For over forty years there's been a trickle of Ghanaian nurses to the English-speaking developed world. One widely quoted source says almost two thousand nurses left the country between 1995 and 2002. The exodus is set to continue as nurses opt to leave a crumbling health system to earn more abroad. In the UK, some nurses can earn more in a day than they could in a month back home.
Spending on health in Ghana has gone up but its value has declined. In 1990 it was $4.5 dollars per person per year. In 2004 the figure was $13.4 dollars. However, inflation means that Ghana is spending less in real terms per person. Most of that money goes to wages. For almost everything else, patients have to pay because the health service operates on a "user pays" principle, the so-called "cash and carry" system. The stresses of this system is one reason health workers leave.
The other titles in the series are:
1. Roma Rights - Breaking the cycle of Roma poverty and persecution.
2. School's Out! - Is the private school option better in a Lagos shantytown?
3. Srebrenica - Looking For Justice - Examines the massacre at Srebrenica on its 10th anniversary.
4. Killing Poverty - Has the corruption in Kenya lessened under its new president?
6. The Donor Circus - Zambia tries to change the conditions for international aid.
7. For Richer, For Poorer - In Brazil the gulf between the rich and the poor is one of the biggest in the world.
8. Kill Or Cure? - India's $4.5 billion dollar pharmaceutical industry that serves the world's poor is at a crossroads.
9. The Silent Crisis - The Central African Republic struggles to avoid economic and social chaos.
10. Cash Flow Fever - One in ten people on the planet either send or receive money from abroad.
11. Back In Business? - After 11 years of civil war, can Sierra Leone expect tourism to improve the economy?.
12. Kosovo - A House Still Divided? - Resentment and property ownership issues remain as the UN Housing Property Directorate Mission ends.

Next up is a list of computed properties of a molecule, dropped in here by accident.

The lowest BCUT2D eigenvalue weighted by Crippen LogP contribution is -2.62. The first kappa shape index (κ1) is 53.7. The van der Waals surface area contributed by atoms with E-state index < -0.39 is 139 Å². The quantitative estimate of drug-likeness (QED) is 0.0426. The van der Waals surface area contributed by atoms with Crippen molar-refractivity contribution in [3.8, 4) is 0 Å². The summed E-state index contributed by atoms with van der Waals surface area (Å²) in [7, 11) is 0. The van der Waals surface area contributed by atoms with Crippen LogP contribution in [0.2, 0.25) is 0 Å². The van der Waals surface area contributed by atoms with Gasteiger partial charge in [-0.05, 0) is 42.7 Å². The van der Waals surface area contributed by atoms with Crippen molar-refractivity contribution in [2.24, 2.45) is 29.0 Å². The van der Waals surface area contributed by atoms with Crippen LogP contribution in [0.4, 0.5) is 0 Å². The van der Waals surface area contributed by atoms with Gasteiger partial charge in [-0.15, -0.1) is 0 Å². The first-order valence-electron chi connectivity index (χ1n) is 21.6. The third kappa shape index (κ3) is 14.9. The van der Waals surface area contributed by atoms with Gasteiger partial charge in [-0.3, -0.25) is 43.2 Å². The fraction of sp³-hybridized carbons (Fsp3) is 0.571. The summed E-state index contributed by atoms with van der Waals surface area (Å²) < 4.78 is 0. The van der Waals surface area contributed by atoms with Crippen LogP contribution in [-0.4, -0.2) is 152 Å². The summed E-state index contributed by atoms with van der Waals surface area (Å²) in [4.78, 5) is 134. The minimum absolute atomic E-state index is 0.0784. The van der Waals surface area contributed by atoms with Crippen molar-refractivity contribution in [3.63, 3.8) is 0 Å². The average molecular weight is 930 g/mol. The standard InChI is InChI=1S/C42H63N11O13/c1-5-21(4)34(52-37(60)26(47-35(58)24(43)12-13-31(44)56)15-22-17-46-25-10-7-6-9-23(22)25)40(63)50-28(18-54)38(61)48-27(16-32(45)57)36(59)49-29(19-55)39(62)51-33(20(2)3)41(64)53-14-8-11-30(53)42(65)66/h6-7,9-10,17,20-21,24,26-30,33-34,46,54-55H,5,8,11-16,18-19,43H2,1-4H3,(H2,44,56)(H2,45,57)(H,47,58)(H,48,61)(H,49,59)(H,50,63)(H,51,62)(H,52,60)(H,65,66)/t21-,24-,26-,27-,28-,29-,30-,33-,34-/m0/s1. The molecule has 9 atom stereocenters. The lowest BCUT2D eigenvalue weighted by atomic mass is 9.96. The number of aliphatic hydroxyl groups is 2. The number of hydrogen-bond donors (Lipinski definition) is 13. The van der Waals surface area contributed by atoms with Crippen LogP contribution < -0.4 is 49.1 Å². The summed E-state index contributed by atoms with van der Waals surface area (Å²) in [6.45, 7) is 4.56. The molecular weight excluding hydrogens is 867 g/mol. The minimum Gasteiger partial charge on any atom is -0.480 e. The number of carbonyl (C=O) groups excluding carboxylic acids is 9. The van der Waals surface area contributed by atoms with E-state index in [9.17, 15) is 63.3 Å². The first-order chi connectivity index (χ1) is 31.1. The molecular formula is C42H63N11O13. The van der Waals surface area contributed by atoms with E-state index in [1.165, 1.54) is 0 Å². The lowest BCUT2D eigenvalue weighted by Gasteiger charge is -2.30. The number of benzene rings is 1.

13. Trouble In Paradise - Local inhabitants of the Maldives wait for promised tsunami aid.
Grade Level: 7-12, College, Adult
US Release Date: 2006
Copyright Date: 2005
DVD ISBN: 1-59458-585-7
VHS ISBN: 1-59458-584-9
"The visual impact of the gripping documentaries in the Life 5 series make them extremely powerful teaching tools for university, and indeed, other classrooms. In succinct episodes they raise and contextualise some of the most critical issues in the world today. These episodes are produced in an extremely objective manner and allow an audience easily to come to grips with an array of complex problems. They ought to be an indispensable part of the teaching curriculum."
Dr. Jeremy Sarkin, Visiting Professor of International Human Rights, Tufts University
"The importance of these films is that they are intended to raise awareness about global issues in young people, and can be used by anyone for this purpose. The quality of the films is excellent. They are documentaries about the U.N. Millennium Development Goals and include brief interviews with people who are actually involved in MDG programs, from various institutions and from the grassroots to executive level...The objective evidence about the current global crisis of insecurity, poverty, gender inequalities, environmental degradation, and lack of international cooperation is presented in a way that is both realistic and non-inflammatory.